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Thursday, Dec 8, 2022
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Franchise Rise?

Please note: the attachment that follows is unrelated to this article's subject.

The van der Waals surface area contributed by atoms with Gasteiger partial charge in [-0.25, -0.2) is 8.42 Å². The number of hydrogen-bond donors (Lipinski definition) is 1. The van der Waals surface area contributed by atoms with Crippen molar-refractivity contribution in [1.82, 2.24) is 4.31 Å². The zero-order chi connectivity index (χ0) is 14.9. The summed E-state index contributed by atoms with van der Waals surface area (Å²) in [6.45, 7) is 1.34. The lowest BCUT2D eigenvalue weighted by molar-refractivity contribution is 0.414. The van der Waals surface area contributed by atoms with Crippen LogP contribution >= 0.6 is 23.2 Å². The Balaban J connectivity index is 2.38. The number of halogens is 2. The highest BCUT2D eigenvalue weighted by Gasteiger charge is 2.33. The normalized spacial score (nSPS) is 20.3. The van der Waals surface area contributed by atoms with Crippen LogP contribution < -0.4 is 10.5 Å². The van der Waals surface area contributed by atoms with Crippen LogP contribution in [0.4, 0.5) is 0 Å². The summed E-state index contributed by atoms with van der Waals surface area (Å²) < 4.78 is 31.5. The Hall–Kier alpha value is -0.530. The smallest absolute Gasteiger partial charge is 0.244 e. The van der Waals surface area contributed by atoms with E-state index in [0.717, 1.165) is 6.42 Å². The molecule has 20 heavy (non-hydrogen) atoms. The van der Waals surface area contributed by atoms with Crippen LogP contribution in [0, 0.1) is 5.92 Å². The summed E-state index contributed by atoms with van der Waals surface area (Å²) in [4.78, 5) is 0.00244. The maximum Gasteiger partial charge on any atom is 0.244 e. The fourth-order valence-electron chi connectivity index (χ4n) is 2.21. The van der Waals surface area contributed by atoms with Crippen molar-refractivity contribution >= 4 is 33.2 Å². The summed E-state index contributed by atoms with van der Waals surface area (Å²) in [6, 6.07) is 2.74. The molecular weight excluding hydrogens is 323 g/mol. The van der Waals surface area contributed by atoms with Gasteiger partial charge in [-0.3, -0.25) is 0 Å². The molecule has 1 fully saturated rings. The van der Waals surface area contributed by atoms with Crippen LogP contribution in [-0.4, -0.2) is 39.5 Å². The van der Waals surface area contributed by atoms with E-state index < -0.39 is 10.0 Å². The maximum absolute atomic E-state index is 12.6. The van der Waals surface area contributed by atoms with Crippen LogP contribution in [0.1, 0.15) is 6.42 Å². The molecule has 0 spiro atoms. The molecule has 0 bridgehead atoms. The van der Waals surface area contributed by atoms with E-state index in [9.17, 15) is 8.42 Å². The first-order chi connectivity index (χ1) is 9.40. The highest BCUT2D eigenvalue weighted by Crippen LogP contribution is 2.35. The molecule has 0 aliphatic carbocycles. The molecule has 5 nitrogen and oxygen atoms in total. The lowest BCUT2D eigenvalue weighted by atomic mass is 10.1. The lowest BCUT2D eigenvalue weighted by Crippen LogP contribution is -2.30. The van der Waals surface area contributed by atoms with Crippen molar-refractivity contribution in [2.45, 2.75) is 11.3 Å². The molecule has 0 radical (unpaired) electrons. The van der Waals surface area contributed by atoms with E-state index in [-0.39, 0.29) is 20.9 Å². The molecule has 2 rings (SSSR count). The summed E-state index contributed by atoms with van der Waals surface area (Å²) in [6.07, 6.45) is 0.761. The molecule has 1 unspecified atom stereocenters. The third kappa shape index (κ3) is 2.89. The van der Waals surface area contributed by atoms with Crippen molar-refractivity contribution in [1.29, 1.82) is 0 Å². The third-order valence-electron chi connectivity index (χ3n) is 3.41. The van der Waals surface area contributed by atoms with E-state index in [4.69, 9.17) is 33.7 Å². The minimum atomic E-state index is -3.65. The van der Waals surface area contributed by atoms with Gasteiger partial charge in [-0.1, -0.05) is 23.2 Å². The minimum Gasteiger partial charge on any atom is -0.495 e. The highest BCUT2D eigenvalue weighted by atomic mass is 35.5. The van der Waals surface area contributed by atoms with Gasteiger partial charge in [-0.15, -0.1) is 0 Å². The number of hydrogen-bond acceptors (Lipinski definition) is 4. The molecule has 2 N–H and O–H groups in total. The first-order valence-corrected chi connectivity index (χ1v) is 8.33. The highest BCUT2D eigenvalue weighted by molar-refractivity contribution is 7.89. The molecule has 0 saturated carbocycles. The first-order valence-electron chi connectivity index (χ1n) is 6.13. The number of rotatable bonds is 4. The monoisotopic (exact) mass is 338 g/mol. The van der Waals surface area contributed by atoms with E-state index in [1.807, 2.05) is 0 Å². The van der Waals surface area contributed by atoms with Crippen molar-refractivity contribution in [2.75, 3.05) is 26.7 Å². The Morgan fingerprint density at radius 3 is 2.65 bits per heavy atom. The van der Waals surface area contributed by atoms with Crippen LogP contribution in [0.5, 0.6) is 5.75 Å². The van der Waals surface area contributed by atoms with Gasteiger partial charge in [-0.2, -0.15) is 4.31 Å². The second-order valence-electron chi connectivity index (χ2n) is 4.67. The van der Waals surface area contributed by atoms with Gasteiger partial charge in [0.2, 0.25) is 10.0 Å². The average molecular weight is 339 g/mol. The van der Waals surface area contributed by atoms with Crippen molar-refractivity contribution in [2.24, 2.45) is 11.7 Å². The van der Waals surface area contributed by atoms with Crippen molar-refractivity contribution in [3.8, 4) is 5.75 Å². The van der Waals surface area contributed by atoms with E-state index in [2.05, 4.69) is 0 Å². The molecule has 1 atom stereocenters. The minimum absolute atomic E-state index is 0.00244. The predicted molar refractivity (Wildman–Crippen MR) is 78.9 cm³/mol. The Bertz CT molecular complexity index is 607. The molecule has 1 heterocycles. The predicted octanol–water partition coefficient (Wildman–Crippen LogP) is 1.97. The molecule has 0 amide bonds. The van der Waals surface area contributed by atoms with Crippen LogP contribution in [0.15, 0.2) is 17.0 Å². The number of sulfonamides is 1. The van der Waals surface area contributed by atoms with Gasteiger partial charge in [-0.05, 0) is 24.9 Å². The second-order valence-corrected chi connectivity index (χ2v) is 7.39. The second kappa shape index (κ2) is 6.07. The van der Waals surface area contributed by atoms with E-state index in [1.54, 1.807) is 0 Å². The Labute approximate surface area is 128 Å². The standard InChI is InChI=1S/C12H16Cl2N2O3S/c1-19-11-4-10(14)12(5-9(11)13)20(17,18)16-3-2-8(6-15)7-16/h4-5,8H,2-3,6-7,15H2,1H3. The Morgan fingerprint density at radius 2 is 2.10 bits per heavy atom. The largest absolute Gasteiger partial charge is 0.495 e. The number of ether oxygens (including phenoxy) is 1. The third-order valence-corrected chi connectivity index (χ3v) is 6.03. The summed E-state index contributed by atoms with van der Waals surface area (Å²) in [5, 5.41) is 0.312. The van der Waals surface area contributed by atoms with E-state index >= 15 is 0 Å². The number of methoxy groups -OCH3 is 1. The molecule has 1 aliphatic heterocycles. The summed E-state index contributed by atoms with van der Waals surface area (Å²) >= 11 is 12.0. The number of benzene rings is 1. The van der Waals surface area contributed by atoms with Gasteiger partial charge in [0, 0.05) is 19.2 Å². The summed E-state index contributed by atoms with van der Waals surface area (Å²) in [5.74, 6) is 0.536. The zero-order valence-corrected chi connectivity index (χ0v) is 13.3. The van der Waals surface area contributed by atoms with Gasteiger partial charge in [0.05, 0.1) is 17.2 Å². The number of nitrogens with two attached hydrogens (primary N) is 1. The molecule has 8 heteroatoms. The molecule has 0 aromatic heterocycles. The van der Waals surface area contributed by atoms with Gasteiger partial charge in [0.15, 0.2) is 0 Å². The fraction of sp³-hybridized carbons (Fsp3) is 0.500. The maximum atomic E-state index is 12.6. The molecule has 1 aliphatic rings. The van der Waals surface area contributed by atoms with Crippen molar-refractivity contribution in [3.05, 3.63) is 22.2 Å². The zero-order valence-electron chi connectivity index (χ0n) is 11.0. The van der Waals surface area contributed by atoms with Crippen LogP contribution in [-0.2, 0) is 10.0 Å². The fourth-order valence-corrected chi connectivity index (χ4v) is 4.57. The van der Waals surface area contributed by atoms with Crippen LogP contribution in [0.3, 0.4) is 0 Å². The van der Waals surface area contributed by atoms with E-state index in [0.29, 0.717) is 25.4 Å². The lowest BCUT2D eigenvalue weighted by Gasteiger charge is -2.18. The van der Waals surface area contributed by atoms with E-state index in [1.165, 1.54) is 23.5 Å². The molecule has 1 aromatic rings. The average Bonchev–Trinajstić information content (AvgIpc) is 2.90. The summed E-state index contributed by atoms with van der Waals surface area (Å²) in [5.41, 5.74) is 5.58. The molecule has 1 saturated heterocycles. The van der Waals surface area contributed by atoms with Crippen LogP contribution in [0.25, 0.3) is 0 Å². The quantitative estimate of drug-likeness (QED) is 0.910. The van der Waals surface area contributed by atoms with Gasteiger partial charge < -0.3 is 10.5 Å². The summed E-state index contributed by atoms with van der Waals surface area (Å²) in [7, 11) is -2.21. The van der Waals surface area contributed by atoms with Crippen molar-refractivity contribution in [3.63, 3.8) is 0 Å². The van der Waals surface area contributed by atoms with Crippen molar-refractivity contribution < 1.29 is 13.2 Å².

Michael Lohman feels optimistic about his franchising business this year, and he bases his hunch on market conditions as well as what he sees happening in Washington, D.C. As chief executive of Simi Valley portable storage franchisor Go Mini’s, Lohman perceives the Trump administration as business friendly on regulation, tax reform and labor and health policies. He is particularly excited about the nomination of fellow franchisor Andrew “Andy” Puzder, chief executive of Hardee’s and Carl’s Jr. parent company CKE Restaurants Inc. in Anaheim, as secretary of labor. Puzder is credited with rescuing CKE founder Carl Karcher from bankruptcy in 1991. He joined the company officially six years later as corporate counsel and was promoted to chief executive in 2000. At the time, CKE was struggling to keep operations afloat, and faced more than $700 million in debt. CKE reported revenues of $1.3 billion in 2013, the year it was sold to private equity firm Roark Capital Group for $1 billion. Puzder remained at the company’s helm; according to his personal website, CKE saw $1.4 billion in revenue for fiscal year 2016. “We all know what (Puzder) represents as a businessman,” Lohman said. “With him up there as a decision-maker, we feel pretty confident as an organization.” Renewed investment That confidence has translated into big moves for Go Mini’s, including significant investments in California. On Dec. 17, the company announced the opening of a franchise in Riverside, and is in talks with a prospective franchisee for a location in Irvine. Lohman himself is looking to sell off some of his territory in western Ventura County in order to expand into the San Fernando Valley. “The prospects I’ve talked to feel that now is the right time to invest,” Lohman said. “They like the self-storage model and feel comfortable investing in this era.” Franchisors in general have enjoyed modest but consistent gains in output and employment over the last five years, according to a report last month by IHS Economics for the International Franchise Association. But a rising minimum wage and regulations like the joint-employment standard have begun to weigh down on growth, noted a report published in October by the Rosenberg International Franchise Center at the University of New Hampshire. Lohman expects that empathetic ears at the federal level will turn the tables in favor of businesses like his own. “The executives the president has chosen – guys like Puzder and Rex Tillerson – are actively running a company or have been exposed to these regulations in that capacity, so they understand our view,” he said. “They know all those regulations have a direct impact on our businesses.” Kenneth Lord, dean of Nazarian Business College at California State University – Northridge, thinks that while it is too early to tell what the future has in store, there is reason to be optimistic about a more favorable business climate for franchisors under the Trump administration. “I’m not a prophet, but I think that possibility certainly exists,” Lord said. “Looking at Puzder’s background, he certainly brings expertise and a high level of success in the franchise sector to the table.” Mini’s turnaround Lohman’s faith in the franchise model stems from his experience at Go Mini’s. The company originated in Jacksonville, Fla. in 2003 under founder Bill Norris. Back then, its primary revenue stream was the sale of territories to individual dealers, who purchased the company’s steel storage containers through Norris and rented them out to customers. Lohman joined the company as its first dealer in California, setting up shop in Simi Valley. “I just loved the business – I grew it and grew it,” he said. “But then, of course, 2008 came along.” While the recession had little effect on existing Go Mini’s dealerships, it brought Norris’ business to a standstill. The banking collapse left would-be dealers without capital to open new locations. Manufacturing facilities shuttered, cutting the supply of containers. Meanwhile, Lohman noticed that competitors Portable On-Demand Storage, or PODS, and 1-800-Pack-Rat both seemed to be performing well despite the ailing economy. “They had started out under the franchise model, and they became really successful,” Lohman said. At Go Mini’s 2012 national conference in Atlanta, he went before Norris and the rest of the company to propose a new idea. He would establish an investment fund for himself and other dealers, purchase Go Mini’s from Norris and establish it as a franchisor. Though they would have to pay royalties at first, the dealers would now be the owners of the company. If Go Mini’s was as successful as PODS and Pack Rat, a buyer might come knocking – and as franchisees, they would continue to benefit from the business long after completing their exit strategy. To Lohman’s surprise, the audience loved the idea. Upon returning to California, he commissioned a corporate lawyer to hash out the details. Within six months, he and the other dealers had struck a deal with the founder to purchase 80 percent of the company, leaving Norris with a minority stake. In January 2013, Go Mini’s 45 licensing agreements officially converted to franchise agreements. In the four years since, the company has witnessed revenues jump tenfold, according to Lohman. Today, Go Mini’s holds 79 franchise agreements representing 145 locations nationwide. “It was definitely the right thing to do,” Lohman said. Regulation rollbacks Though he considers Go Mini’s successful, Lohman believes federal overreach has hindered its growth. Self-storage franchisors are less susceptible than other types of franchise businesses to labor disputes, but they do grapple with extensive taxes, motor carrier permits and city and state regulations on where storage containers can be placed. “One of the nice things about running this business is that you don’t have to have a lot of employees,” Lohman said. “But the more popular the self-storage model has become, the more laws there are that try to restrict storage units in certain areas, so we are fighting that all the time.” Financial regulations under the Dodd-Frank Banking Reform and Consumer Protection Act are another major strain on Go Mini’s business model, Lohman said. Signed into law by former President Barack Obama in 2010, the legislation aims to control or eliminate the risky banking practices that led to the Great Recession. Though the act was designed to protect consumers from falling victim to predatory lenders, its language also has made it more difficult for financial institutions to offer business loans to franchise buyers. “If we don’t have access to capital, it’s a huge stumbling block for us,” Lohman explained. “Over-regulating the banking administration has ended up hurting the good guys by preventing their businesses from being able to raise the money they need to hire more employees and grow.” The issue is not unique to the portable storage sector. Nick Andrisano, president and chief executive of Amici Pizza, believes that limited access to loans from the Small Business Administration has slowed the recovery of his restaurant’s franchise business in recent years. “In the past people would be looking for SBA loans to open Amici locations,” he said. “But they made it so tough to get SBA loans that people were losing interest.” Economic strength There are signs that a recovering economy may be enough to stimulate franchise growth, regardless of politics. Like Lohman, Andrisano also has noticed heightened interest from potential franchisees. He estimates he has received as many as 50 inquiries about new Amici locations over the last six months alone, a notable jump from the 20 to 30 he typically sees in a year. “I’ve had more inquiries than I’ve had since the Reagan administration, when we did our greatest number of openings,” he said. While he is hesitant to link the trend to Trump, Andrisano thinks greater confidence in the economy overall has emboldened would-be entrepreneurs. Lohman shares his view. “The business community hasn’t seen this level of confidence since 2000, when the economy was growing at around 4 percent,” he said. Along with the rest of the business community, franchisors will have to wait to see whether the regulation changes promised by the Trump administration come to fruition. But for now, there’s no reason not to enjoy the newfound optimism. “Just look at the market!” Andrisano said. “My business has increased tremendously. It hasn’t been pre-2008 sales, but we’re getting there.”